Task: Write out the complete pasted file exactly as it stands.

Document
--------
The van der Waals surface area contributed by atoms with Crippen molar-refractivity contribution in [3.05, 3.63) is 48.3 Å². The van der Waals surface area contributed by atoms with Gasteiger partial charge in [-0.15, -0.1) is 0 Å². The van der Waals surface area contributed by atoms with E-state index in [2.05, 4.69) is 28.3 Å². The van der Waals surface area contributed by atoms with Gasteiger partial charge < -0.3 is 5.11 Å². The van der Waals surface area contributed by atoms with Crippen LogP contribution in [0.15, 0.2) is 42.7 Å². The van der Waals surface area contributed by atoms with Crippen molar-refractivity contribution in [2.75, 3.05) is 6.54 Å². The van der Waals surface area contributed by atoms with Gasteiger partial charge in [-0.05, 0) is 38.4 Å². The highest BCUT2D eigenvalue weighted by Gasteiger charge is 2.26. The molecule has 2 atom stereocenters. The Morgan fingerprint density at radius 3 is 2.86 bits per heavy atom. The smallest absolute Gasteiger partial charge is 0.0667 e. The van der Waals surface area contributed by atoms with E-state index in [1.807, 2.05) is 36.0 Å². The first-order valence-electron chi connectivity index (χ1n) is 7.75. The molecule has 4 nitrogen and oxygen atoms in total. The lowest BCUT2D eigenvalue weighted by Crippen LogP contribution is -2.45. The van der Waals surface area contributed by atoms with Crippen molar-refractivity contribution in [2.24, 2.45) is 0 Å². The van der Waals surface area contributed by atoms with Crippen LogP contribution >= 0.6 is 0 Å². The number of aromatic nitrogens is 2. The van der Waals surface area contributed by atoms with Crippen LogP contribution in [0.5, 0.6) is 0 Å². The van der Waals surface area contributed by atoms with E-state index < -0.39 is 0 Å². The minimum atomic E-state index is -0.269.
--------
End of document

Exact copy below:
The van der Waals surface area contributed by atoms with Crippen molar-refractivity contribution in [3.05, 3.63) is 48.3 Å². The van der Waals surface area contributed by atoms with Gasteiger partial charge in [-0.15, -0.1) is 0 Å². The van der Waals surface area contributed by atoms with E-state index in [2.05, 4.69) is 28.3 Å². The van der Waals surface area contributed by atoms with Gasteiger partial charge < -0.3 is 5.11 Å². The van der Waals surface area contributed by atoms with Crippen LogP contribution in [0.15, 0.2) is 42.7 Å². The van der Waals surface area contributed by atoms with Crippen molar-refractivity contribution in [2.75, 3.05) is 6.54 Å². The van der Waals surface area contributed by atoms with Gasteiger partial charge in [-0.05, 0) is 38.4 Å². The highest BCUT2D eigenvalue weighted by Gasteiger charge is 2.26. The molecule has 2 atom stereocenters. The Morgan fingerprint density at radius 3 is 2.86 bits per heavy atom. The smallest absolute Gasteiger partial charge is 0.0667 e. The van der Waals surface area contributed by atoms with E-state index in [1.807, 2.05) is 36.0 Å². The first-order valence-electron chi connectivity index (χ1n) is 7.75. The molecule has 4 nitrogen and oxygen atoms in total. The lowest BCUT2D eigenvalue weighted by Crippen LogP contribution is -2.45. The van der Waals surface area contributed by atoms with Crippen molar-refractivity contribution in [2.24, 2.45) is 0 Å². The van der Waals surface area contributed by atoms with Crippen LogP contribution >= 0.6 is 0 Å². The number of aromatic nitrogens is 2. The van der Waals surface area contributed by atoms with Crippen LogP contribution in [0.5, 0.6) is 0 Å². The van der Waals surface area contributed by atoms with E-state index < -0.39 is 0 Å². The minimum atomic E-state index is -0.269.